This is a book about a boy named Skiff who's mom is dead and father is an acholic. He doesn't get beat or anything but he is more the man of the house than his father. As school jsut ended and it's summer time and Skiff has to salvage a fisherman's boat him and his father call the Mary Rose they both use to fish, but know Skiff has to go down to the dock everyday to repair the Mary Rose that way it won't sink. But every-day as Skiff is fixing up the Mary Rose a rich kid and some other kids bully him about fixing up the Mary Rose, but Skiff know that what they say isn't. Back then Skiff father use to work with a fisherman named Mr.Woodwell helps Skiff repair the Mary Rose since his father is to depressed to . As Mr.Woodwell and Skiff salvage they put up lobster traps to catch some lobsters to rise money, but one day some bullies destory the lobster traps and the Mary Rose sunk and they need money to but a new engine. When they all throught hope was last they saw a sign saying who ever catch the bluefin tuna get 10,000. So Skiff goes out at sea to catch the bluefin tuna.

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  • Anonymous

    Posted May 28, 2008

    Young Man and the Sea

    This is a book about a boy who's mom is dead and father is an acholic. He doesn't get beat or anything but he is more the man of the house than his father. Then one day some bullies cut and destroy all of there lobster traps and they are in trouble. Then he hears about a huge blue gill that could help their problems forever. The reward for catching the fish is 10,000 dollars, this is where the adventure begins. He goes on for days trying to catch this fish. It has a great ending with a ton of excitment and is full of twists and turns. Will he catch the fish or be pulled into the ocean you will just have to find out.

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  • Anonymous

    Posted May 30, 2008

    I love all books but not this one.

    This book is okay but in my case it stinks.It is not well written and it goes on and on about how the father is drunk all the time and that can get very boring.

    Was this review helpful? Yes  No   Report this review
  • Anonymous

    Posted May 9, 2008

    I dont like

    Sad book and a bad influence for kids under the age of 12 because of the kid's dad.Kids might think they don't have to do anything in life but be a couch potato and not get a job.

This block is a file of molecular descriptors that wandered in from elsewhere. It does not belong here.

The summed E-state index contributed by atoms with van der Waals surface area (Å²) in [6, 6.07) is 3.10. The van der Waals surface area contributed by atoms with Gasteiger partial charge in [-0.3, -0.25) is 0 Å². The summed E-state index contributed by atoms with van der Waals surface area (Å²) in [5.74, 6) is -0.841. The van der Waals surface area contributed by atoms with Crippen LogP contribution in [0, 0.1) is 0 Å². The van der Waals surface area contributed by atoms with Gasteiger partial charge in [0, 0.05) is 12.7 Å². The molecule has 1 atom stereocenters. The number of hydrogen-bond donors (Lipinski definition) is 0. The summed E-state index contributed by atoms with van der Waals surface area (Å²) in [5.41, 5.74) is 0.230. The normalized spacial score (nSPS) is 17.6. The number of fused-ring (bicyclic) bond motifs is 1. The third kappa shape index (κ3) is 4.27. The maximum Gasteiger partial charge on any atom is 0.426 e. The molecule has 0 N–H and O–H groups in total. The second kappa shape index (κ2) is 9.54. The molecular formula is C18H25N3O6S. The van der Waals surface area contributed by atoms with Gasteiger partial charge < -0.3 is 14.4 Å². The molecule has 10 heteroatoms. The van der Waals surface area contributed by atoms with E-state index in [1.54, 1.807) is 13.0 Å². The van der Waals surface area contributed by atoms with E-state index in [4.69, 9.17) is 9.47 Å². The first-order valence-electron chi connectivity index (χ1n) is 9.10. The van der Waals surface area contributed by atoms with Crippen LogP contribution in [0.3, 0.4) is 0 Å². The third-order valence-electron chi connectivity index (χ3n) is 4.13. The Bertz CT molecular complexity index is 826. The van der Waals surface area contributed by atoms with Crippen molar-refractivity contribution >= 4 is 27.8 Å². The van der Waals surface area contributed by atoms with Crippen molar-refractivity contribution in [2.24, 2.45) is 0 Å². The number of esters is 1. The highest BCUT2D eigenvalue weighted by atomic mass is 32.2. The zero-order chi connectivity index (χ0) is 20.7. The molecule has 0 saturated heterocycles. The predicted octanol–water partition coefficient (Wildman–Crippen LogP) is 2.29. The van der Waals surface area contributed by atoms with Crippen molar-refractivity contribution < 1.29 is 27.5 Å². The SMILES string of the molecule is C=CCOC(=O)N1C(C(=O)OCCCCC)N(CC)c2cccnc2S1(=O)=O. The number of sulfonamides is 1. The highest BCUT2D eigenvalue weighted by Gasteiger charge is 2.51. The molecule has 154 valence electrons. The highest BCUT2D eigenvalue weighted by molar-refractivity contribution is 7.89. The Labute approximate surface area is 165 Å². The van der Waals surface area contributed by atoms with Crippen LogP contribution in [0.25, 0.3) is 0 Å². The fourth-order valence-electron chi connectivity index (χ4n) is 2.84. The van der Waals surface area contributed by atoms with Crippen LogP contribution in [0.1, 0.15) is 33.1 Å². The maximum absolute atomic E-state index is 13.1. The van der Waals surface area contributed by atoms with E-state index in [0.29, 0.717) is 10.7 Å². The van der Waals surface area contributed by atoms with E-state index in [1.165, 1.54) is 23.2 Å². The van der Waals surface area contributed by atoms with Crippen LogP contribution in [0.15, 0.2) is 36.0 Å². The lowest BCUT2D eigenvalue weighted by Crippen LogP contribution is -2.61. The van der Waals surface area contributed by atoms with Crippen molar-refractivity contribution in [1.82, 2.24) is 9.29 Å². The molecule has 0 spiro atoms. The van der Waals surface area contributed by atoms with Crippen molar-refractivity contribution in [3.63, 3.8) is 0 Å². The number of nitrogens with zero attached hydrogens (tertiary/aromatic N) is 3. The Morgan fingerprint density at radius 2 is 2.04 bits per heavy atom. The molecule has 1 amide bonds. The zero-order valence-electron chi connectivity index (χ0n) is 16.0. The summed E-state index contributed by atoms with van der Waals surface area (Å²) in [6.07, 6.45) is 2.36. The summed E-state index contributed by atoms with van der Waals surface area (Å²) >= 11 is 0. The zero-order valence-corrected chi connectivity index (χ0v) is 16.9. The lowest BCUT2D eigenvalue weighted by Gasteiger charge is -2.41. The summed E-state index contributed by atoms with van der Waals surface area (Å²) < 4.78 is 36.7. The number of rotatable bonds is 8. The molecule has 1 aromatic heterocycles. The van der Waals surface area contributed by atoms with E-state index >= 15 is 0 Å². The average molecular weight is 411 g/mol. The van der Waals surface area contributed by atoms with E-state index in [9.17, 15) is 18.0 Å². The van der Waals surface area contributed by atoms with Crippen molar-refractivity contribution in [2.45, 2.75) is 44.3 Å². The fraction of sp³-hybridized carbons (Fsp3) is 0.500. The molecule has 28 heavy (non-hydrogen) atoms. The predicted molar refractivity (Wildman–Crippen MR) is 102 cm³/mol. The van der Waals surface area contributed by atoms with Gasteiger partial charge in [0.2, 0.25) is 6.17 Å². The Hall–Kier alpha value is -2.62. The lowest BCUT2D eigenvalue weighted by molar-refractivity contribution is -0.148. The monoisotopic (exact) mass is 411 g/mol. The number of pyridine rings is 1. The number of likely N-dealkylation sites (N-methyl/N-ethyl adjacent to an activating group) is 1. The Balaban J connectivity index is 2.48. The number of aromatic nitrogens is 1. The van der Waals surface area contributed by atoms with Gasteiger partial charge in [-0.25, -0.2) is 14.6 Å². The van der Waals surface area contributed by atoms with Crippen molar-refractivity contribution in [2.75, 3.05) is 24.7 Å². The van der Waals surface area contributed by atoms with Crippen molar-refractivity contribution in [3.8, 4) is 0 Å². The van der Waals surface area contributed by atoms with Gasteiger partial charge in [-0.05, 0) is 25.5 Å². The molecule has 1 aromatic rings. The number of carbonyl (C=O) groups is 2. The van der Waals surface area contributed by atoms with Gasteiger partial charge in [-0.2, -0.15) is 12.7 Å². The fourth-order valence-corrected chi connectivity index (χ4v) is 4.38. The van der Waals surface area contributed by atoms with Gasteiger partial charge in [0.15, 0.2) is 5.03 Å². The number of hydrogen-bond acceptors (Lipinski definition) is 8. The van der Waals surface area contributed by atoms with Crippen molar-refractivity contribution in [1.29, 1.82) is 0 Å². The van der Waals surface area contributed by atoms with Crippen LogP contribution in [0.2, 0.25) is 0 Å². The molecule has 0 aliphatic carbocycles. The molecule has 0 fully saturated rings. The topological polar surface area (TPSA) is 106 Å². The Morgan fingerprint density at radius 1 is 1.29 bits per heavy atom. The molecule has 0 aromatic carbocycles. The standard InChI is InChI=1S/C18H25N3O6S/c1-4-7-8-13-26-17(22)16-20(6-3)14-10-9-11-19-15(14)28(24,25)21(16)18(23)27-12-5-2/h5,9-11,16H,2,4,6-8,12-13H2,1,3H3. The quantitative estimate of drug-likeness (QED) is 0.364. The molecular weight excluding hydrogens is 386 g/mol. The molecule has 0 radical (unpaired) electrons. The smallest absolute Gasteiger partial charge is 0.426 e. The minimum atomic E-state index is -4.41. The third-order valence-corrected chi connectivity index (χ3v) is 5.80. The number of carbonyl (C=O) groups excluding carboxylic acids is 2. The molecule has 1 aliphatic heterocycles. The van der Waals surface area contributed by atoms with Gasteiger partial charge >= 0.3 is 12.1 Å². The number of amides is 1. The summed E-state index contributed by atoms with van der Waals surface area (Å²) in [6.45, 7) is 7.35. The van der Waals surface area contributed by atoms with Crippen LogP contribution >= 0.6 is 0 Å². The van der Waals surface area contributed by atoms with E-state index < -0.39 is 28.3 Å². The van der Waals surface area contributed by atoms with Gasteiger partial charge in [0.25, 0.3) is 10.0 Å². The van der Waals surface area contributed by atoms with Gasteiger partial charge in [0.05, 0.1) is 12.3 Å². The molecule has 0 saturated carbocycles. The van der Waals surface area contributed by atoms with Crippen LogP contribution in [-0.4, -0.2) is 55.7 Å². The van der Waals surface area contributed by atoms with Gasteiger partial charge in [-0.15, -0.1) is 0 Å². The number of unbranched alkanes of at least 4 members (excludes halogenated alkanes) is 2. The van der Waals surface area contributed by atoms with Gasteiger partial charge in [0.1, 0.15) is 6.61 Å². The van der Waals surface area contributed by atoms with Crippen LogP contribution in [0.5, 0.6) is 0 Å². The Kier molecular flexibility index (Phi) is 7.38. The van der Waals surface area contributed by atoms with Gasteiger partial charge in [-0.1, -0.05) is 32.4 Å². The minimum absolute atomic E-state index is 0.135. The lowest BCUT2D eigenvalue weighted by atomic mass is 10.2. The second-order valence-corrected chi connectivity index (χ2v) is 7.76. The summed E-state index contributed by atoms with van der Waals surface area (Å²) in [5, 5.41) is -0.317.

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  • Anonymous

    Posted June 11, 2008

    ugh!

    i dont no if its gonna be good or not but its not really my type of book. i prefer vampires love and drama!!!! but unfortunatly i hab to read this book and do an assigment on it for Eighth grade so hopefully i wont fall asleep lol. i hope its good!!!!!!!!!

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  • Anonymous

    Posted August 3, 2006

    WORST BOOK EVER!!!!!!!!!!!!

    This book is ill-written, and unoriginal. The plot is so predictable, the characters are boring and don't give you any intrest in their struggles. 'The Young Man and the Sea' plays WAY TOO MUCH off of 'The Old Man and the Sea', the original by Ernest Hemingway. The book gives little elboration and a predictable, mimicking and mockful plot. Horrible.

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  • Anonymous

    Posted October 2, 2006

    a little sad...

    Not for people who easily cry! But do not fear, it has a good ending. Great book of integrity and character at a young age when no one else has faith in you. Well written. I applaud it.

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  • Anonymous

    Posted November 2, 2005

    What Skiff did during Summer Vacation

    At 12, Skiff took care of his father after his mother died. Once a great fisherman, Skiff's father became a drunk. So, Skiff became his father's caregiver. On the last day of school before summer vacation, Skiff goes to the dock to pump out the bilge of their fishing boat, the Mary Rose, but finds her sunk at the dock. This is an exciting, life and death adventure of how Skiff saves the Mary Rose, himself, and his father.

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  • Anonymous

    Posted April 7, 2004

    great novel

    im a little over half done with the book so far outstanding i loved the part when little skiff went on his boat and slammed into that fagit

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  • Anonymous

    Posted December 21, 2008

    No text was provided for this review.